Rejection of the Annan Plan in 2004 was the result of some of its provisions: The Turkish troops would abandon the island after 14 years. At least 100,000 settlers would remain permanently on the island. The provisions about the restoration of property to its legitimate owners were so convoluted and complicated that could be lost in bureaucracy. At the same time, the Greek Cypriots would hand over their strong hand, the official identity of the Republic of Cyprus, from the first day of the new state’s creation.
I do not think that the situation is going to change radically now.
Let’s focus on the time factor. Should the Cyprus issue be closed under present circumstances?
I am afraid that it is the worst possible timing for closing the Cyprus issue. Turkey is under severe pressure on its eastern borders. It is pushing for a broad swap of territory and power in its neighborhood. It is placing many of its claims on the table, led by an arrogant leadership.
I do not know if the timing would be proper after one or two years. A requirement would be to discover more rich sources in the underground of the Exclusive Economic Zone (EEZ) of Cyprus that would help the Greek Cypriot side to change the power relationship. In general, however, I fully concur with the view of former Minister for Foreign Affairs Petros Molyviatis concerning the Annan Plan in 2004. “There are no last chances in diplomacy,” he noted.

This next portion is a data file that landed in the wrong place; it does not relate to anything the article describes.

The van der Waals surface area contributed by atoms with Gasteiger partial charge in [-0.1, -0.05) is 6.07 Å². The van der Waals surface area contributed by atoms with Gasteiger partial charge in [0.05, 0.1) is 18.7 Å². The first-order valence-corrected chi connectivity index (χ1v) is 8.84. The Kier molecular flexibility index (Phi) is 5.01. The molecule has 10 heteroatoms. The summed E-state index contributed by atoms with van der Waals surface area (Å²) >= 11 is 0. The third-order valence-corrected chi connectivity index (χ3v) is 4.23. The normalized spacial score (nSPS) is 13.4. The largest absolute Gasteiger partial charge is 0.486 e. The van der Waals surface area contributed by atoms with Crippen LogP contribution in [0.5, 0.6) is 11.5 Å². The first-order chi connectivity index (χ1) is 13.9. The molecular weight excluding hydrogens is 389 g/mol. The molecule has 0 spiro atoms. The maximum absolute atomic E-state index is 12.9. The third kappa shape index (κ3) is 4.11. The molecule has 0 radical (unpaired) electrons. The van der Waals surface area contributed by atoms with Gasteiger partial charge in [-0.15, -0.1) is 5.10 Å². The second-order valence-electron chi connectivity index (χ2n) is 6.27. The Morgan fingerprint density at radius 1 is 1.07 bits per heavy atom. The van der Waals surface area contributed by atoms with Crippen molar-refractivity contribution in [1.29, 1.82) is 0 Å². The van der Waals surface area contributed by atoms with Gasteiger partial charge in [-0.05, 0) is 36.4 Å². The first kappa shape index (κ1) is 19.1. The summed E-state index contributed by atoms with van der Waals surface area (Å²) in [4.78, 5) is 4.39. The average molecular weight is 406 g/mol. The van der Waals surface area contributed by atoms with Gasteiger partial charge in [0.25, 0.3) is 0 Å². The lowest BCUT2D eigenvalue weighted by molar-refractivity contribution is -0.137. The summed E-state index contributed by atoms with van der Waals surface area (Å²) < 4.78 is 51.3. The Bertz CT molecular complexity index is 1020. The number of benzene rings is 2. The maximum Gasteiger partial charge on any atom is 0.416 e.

The closing of Cyprus issue is not an end in itself. A bad solution will cause more serious problems in the future.
Which country cares more about the closing of the Cyprus issue, Greece or Cyprus? And why do they worry so much about that issue?
Obviously, Greek Cypriots attach greater importance for the issue, because let us not forget that one-third of them, i.e. 200,000 people, were made refugees after the Turkish invasion in 1974. But as a topic, I think it concerns the position of Hellenism in total. If there were no Greeks in Cyprus, Turkey’s interest would be comparatively limited. The presence of Greeks in its underbelly makes Turkey worried.
How would you explain Turkey’s pressure on Greece and EU? According to you, what does Erdogan have in mind?
Erdogan is possessed by expansionist ideas and that’s reflected in the three grandiose milestones he has set for Turkey with reference to specific symbolic dates.
The first plan is the 2023 plan which is linked to the 100th anniversary of the Turkish state’s establishment. According to that plan, Turkey aspires to be one of the 10 most powerful economies in the world. In foreign policy, Turkey desires to be a global player and a regional superpower. The second plan, of 2053, marks 600 years since the fall of Constantinople. At that time, Turkey intends to be included in the 5 most powerful economies globally and also be a permanent member of the UN Security Council.
The third plan, set for 2071, marks 1000 years since the Battle of Manzikert (for control of eastern Anatolia), and the Turkish invasion of Asia Minor. There are no specific objectives defined at that point, but it concerns the heritage of the Seljuks. The unspoken point of the Seljuks’ heritage for Islamists is the fact that they expanded to non-Muslim territories, defeating the most important Christian power of that time.
Those three plans remind me of a comment expressed by an American diplomat about neo-Ottomanism: Rolls Royce ambitions, but with a Rover engine. In that framework, we should consider the pressure that Erdoğan is trying to impose on Greece and Europe.